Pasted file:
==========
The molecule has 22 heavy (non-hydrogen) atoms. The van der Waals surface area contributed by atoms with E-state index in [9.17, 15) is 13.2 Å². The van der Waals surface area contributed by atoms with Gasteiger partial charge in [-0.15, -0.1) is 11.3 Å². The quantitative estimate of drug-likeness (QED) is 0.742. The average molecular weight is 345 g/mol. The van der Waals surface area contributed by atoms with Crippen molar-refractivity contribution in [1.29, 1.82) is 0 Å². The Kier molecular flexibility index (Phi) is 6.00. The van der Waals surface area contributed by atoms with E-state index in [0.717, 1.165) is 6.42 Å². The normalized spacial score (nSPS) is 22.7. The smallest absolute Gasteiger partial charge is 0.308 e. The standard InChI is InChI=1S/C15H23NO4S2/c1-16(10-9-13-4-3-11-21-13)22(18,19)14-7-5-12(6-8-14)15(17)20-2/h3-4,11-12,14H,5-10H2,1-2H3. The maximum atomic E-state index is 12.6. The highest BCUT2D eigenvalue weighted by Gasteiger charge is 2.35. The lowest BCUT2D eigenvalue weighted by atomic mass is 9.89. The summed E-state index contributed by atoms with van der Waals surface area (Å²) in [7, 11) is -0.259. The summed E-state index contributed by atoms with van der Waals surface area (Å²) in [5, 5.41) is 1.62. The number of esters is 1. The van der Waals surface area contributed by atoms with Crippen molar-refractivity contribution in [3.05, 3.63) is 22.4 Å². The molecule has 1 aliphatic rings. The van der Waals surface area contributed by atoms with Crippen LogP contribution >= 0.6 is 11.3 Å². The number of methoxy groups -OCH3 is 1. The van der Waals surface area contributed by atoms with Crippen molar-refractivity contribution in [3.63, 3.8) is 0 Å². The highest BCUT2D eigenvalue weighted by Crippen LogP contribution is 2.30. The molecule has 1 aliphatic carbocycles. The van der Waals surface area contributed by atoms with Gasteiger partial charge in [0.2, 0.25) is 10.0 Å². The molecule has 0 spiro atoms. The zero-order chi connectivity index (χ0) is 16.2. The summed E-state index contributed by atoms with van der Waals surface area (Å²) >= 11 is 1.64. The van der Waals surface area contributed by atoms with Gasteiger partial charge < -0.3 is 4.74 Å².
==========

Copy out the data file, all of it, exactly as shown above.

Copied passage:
The molecule has 22 heavy (non-hydrogen) atoms. The van der Waals surface area contributed by atoms with E-state index in [9.17, 15) is 13.2 Å². The van der Waals surface area contributed by atoms with Gasteiger partial charge in [-0.15, -0.1) is 11.3 Å². The quantitative estimate of drug-likeness (QED) is 0.742. The average molecular weight is 345 g/mol. The van der Waals surface area contributed by atoms with Crippen molar-refractivity contribution in [1.29, 1.82) is 0 Å². The Kier molecular flexibility index (Phi) is 6.00. The van der Waals surface area contributed by atoms with E-state index in [0.717, 1.165) is 6.42 Å². The normalized spacial score (nSPS) is 22.7. The smallest absolute Gasteiger partial charge is 0.308 e. The standard InChI is InChI=1S/C15H23NO4S2/c1-16(10-9-13-4-3-11-21-13)22(18,19)14-7-5-12(6-8-14)15(17)20-2/h3-4,11-12,14H,5-10H2,1-2H3. The maximum atomic E-state index is 12.6. The highest BCUT2D eigenvalue weighted by Gasteiger charge is 2.35. The lowest BCUT2D eigenvalue weighted by atomic mass is 9.89. The summed E-state index contributed by atoms with van der Waals surface area (Å²) in [7, 11) is -0.259. The summed E-state index contributed by atoms with van der Waals surface area (Å²) in [5, 5.41) is 1.62. The number of esters is 1. The van der Waals surface area contributed by atoms with Crippen molar-refractivity contribution in [3.05, 3.63) is 22.4 Å². The molecule has 1 aliphatic rings. The van der Waals surface area contributed by atoms with Crippen LogP contribution >= 0.6 is 11.3 Å². The number of methoxy groups -OCH3 is 1. The van der Waals surface area contributed by atoms with Crippen molar-refractivity contribution in [3.63, 3.8) is 0 Å². The highest BCUT2D eigenvalue weighted by Crippen LogP contribution is 2.30. The molecule has 1 aliphatic carbocycles. The van der Waals surface area contributed by atoms with Gasteiger partial charge in [0.2, 0.25) is 10.0 Å². The molecule has 0 spiro atoms. The zero-order chi connectivity index (χ0) is 16.2. The summed E-state index contributed by atoms with van der Waals surface area (Å²) >= 11 is 1.64. The van der Waals surface area contributed by atoms with Gasteiger partial charge < -0.3 is 4.74 Å².